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World Aids Day
<p>Consider this our red ribbon pin!</p>
| Dec 1, 2009
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Did you know that World AIDS Day, happening today December 1, isn’t just to raise awareness about AIDS but to also honor persons who have died from the disease? [firstpara]
According to the the World AIDS Day website, there have been 2 million HIV-related deaths in 2008 alone, while 2.7 million new cases of HIV have been reported. While the numbers seem staggering, not all is for naught. According to Manilla Bulletin, “new HIV infections have been reduced by 17 percent over the past eight years.

So maybe, this World AIDS day is doing its job!

When was the first World AIDS day?
The First World AIDS Days was exactly eleven years ago, on December 1, 1988. But it was actually in August 1987 when the concept was born. Two public information officers of the World Health Organization, James W. Bunn and Thomas Netter, came up with the idea. They showed it to their boss, Dr. Jonathan Mann, who liked it so much he gave them the green light to launch it the following year, which was 1988.

Why December 1?
It was James Bunn who thought of the date, actually. He wanted a sweep in media coverage because he knew that that would be the key to its success. Both Bunn and Netter decided December 1 would be awesome given that it’s a dead media spot, caught right in the middle of US elections (that was happening in 1988) and the holidays.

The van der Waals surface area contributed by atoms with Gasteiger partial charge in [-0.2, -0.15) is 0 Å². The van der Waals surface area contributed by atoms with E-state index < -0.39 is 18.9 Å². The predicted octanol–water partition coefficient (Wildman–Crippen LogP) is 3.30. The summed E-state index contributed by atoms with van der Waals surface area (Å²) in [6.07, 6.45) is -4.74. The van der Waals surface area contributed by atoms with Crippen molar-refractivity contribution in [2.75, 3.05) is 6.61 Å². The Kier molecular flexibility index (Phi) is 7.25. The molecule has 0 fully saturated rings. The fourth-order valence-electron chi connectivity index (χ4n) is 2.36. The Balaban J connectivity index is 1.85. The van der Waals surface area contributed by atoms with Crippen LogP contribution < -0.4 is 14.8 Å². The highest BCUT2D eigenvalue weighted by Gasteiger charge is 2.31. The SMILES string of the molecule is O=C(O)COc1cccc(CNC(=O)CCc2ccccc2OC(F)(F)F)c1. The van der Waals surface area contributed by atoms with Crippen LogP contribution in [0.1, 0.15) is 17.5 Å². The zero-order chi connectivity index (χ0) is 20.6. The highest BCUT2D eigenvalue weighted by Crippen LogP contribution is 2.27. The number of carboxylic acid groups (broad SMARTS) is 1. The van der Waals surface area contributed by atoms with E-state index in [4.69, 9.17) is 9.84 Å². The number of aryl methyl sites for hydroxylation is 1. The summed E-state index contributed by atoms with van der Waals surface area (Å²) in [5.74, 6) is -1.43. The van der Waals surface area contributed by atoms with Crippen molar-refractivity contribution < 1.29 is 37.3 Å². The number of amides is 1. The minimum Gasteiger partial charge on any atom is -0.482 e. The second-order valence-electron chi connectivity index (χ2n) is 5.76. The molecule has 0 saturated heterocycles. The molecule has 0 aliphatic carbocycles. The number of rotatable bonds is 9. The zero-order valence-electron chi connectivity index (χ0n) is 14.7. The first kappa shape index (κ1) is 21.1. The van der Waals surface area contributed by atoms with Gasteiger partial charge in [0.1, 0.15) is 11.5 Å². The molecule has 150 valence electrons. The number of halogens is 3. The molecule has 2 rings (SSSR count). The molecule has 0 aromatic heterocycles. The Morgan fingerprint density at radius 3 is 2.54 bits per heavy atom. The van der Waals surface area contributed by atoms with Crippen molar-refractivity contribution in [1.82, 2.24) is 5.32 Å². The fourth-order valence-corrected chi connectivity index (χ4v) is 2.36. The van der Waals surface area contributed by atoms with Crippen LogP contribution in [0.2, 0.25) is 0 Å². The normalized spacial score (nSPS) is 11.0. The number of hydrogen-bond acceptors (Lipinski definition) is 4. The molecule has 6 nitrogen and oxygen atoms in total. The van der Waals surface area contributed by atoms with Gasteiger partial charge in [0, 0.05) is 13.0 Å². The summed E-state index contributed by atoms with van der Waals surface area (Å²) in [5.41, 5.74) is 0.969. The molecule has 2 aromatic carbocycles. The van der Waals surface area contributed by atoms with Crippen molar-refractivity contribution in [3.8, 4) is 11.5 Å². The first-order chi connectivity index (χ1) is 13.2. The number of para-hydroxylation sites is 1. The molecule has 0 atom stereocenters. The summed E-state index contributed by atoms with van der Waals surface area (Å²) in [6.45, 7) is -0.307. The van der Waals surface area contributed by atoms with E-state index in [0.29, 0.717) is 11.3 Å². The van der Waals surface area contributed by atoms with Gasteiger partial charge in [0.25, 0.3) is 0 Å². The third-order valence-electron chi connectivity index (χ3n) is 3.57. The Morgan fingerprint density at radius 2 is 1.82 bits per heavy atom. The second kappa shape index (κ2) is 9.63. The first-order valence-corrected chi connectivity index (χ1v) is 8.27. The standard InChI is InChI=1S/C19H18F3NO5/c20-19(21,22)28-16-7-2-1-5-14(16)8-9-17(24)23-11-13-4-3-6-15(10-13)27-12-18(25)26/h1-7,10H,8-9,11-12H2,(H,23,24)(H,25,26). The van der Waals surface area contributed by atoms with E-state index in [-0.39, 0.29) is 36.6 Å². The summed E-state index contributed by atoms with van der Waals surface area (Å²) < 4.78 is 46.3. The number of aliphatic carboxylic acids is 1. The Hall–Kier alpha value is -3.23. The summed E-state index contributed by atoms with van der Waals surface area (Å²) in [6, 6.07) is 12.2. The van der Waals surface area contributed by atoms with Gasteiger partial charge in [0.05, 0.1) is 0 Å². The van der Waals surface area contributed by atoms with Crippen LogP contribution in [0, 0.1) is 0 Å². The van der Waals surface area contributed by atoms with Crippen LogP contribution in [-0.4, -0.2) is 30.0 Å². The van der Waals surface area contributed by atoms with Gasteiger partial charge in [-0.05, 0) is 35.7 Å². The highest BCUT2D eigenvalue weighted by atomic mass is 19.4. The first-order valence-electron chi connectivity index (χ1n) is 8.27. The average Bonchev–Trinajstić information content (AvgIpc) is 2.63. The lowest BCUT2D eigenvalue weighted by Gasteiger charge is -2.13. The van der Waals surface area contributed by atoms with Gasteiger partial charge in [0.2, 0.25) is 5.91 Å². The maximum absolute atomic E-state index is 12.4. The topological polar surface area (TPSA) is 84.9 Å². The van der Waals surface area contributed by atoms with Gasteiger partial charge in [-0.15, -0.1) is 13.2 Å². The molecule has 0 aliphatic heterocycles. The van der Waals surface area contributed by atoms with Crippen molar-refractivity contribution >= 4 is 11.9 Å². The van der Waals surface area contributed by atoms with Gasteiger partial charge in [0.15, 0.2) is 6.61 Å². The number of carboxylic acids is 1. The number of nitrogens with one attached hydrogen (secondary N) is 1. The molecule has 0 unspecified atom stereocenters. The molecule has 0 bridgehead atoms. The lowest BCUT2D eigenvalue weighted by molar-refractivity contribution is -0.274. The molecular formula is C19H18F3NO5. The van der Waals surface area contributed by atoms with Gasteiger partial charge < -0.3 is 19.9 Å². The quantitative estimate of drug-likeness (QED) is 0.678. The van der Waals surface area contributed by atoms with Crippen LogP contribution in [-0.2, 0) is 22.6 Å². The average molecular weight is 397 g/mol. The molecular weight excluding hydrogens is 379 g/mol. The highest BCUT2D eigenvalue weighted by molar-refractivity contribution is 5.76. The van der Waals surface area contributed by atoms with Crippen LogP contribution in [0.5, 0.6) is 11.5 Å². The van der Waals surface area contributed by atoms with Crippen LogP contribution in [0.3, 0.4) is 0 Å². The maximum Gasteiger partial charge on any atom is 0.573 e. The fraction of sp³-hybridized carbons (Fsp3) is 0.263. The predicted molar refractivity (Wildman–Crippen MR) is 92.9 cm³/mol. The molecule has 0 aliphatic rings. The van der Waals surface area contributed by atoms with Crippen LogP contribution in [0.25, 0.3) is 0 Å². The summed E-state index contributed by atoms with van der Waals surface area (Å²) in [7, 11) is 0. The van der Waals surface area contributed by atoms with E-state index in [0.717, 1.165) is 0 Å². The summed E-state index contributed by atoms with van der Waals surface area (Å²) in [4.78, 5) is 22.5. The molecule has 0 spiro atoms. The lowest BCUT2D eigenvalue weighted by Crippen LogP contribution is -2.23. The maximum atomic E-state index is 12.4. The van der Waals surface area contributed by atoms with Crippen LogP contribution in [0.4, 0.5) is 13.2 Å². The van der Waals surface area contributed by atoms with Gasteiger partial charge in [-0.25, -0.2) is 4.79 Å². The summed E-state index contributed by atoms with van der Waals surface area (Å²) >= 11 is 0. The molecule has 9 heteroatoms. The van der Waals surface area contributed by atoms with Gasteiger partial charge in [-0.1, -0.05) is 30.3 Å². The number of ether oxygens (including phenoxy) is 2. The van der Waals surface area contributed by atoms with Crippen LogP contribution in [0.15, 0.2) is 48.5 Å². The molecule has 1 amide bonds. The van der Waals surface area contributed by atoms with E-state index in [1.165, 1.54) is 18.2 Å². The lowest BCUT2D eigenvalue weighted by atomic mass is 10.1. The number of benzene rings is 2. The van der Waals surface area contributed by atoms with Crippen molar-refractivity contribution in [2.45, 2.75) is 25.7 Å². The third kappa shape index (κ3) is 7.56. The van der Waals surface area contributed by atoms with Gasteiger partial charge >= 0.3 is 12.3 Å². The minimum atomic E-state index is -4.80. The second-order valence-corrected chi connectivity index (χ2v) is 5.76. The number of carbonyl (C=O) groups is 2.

What’s with the red ribbon?
Not to be confused with the cake shop, the red ribbon is a simple way of showing support for HIV-infected individuals. Says in the WAD website, it’s been an international symbol for AIDS since 1991. “The Red Ribbon Project was created by the New York based organization Visual Aids, which brought together artists to create a symbol of support…”

Okay, you just mentioned AIDS and HIV. They are two different things, right?
Yes, they are! HIV, or Human immunodeficiency virus, is when the immune system of the body begins to break down and fail. So weak and frail the body will be that it can cause AIDS, or Acquired Immunodeficiency Syndrome.

Having HIV doesn’t mean you have AIDS. It just leads to it.

Continue reading below ↓

What’s the gist with HIV?
HIV infection happens when bodily fluids—blood, semen, vaginal fluid, pre-ejaculate—is passed on from one to another.

So that means any of the following: unsafe sex, blood transfusion, sharing of syringes, and from an HIV-positive mother to her baby.


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